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These inexpensive little locks will secure a sliding window while it’s open, much like putting a nail in the sash keeps a double-hung window from opening far enough for someone to enter.  Unlike a nail though, you can easily remove, replace, change their position, or even use them to keep the window shut.

Prime-Line extrudes these locks from aluminum and lines the middle of channel with vinyl inserts to protect the window track.  The locks fit both wide and narrow tracks — just position the lock where you want it and tighten the thumbscrew.

Two of these locks can cost you as little as a buck, but unfortunately that’s without exorbitant shipping charges.  You’re probably better off finding something like them locally.

Sliding Window Lock [Prime-Line]
Sliding Window Lock (PDF)
Street Pricing [Google]
Via Amazon [What’s This?]


8 Responses to A Cheap, Easy Way To Secure Sliding Windows

  1. Josh says:

    Yep. I have at least one on all my windows. Much better peace of mind when leaving a window cracked open all night.

  2. austin says:

    Not as cheap as a scrap of 1x cut to the right length!
    obviously they would still work better on a single or double-hung window, but I’m guessing that they may only work on a vinyl window judging by the size of that opening – I know at least Pella windows offer limited opening hardware.

  3. bender says:

    I used to use a wood screw for this purpose, but of course, only on old, worn out windows. I wouldn’t want to do that with brand new vinyl ones! This is worth checking out….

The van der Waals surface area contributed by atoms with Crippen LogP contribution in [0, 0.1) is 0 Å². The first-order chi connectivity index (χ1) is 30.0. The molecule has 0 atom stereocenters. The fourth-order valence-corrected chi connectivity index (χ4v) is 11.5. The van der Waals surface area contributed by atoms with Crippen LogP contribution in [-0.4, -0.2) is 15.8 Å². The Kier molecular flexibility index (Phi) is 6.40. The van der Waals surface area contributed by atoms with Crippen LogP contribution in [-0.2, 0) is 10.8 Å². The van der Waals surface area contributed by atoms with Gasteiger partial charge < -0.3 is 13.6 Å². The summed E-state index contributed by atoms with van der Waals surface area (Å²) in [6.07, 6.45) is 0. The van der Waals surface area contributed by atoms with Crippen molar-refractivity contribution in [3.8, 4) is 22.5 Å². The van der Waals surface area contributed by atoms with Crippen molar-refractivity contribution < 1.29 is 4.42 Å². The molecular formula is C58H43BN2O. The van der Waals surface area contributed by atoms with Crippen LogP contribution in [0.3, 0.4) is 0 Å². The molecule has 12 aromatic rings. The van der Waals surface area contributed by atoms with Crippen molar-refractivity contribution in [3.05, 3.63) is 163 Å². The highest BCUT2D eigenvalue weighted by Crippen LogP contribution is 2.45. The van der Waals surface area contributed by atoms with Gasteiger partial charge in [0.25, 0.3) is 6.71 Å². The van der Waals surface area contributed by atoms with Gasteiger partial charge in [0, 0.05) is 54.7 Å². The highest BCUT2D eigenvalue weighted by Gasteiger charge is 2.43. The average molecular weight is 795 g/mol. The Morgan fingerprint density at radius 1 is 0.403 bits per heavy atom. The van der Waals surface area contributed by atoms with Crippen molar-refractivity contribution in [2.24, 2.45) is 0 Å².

4. Adam R. says:

    I found them (or something very similar) at Home Depot for around a three bucks. They work well for windows and sliding patio doors.

  5. Jim K. says:

    Anyone have any tips for securing old casement windows? I’ve got a few at street level that I’d love to keep open a bit for air flow in the summer but don’t dare in my neighborhood.

  6. Michael says:

    Jim K.; I’m looking for something similar. Right now its just some 2×4’s cut to length with latches. Something that allows me to open/close them a little faster (and looks a little better) would be nice…

  7. MeasureOnceCutTwice says:

    These are nice peace of mind for a cracked window at night, but be careful of leaving a window open much further with nobody at home. I used these to secure a window with about a 3″ gap even when away from home – until someone pointed out that 3″ is enough to use the sliding window as a battering ram & drive the stop off. I used stops with pointy screws that bit into the aluminum track, but they still come right off. Not as worrisome with only a 1/2″ gap – still a little airflow.

  8. Bob says:

    What about double sliding windows (where both panels slide)? We have these in a house I just moved into, so while a lock like this can secure the panel that is on the inside, that’s useless when the outer panel slides as well. I’m not at all attached to being able to move both panels; what is the best way to secure the outer one?

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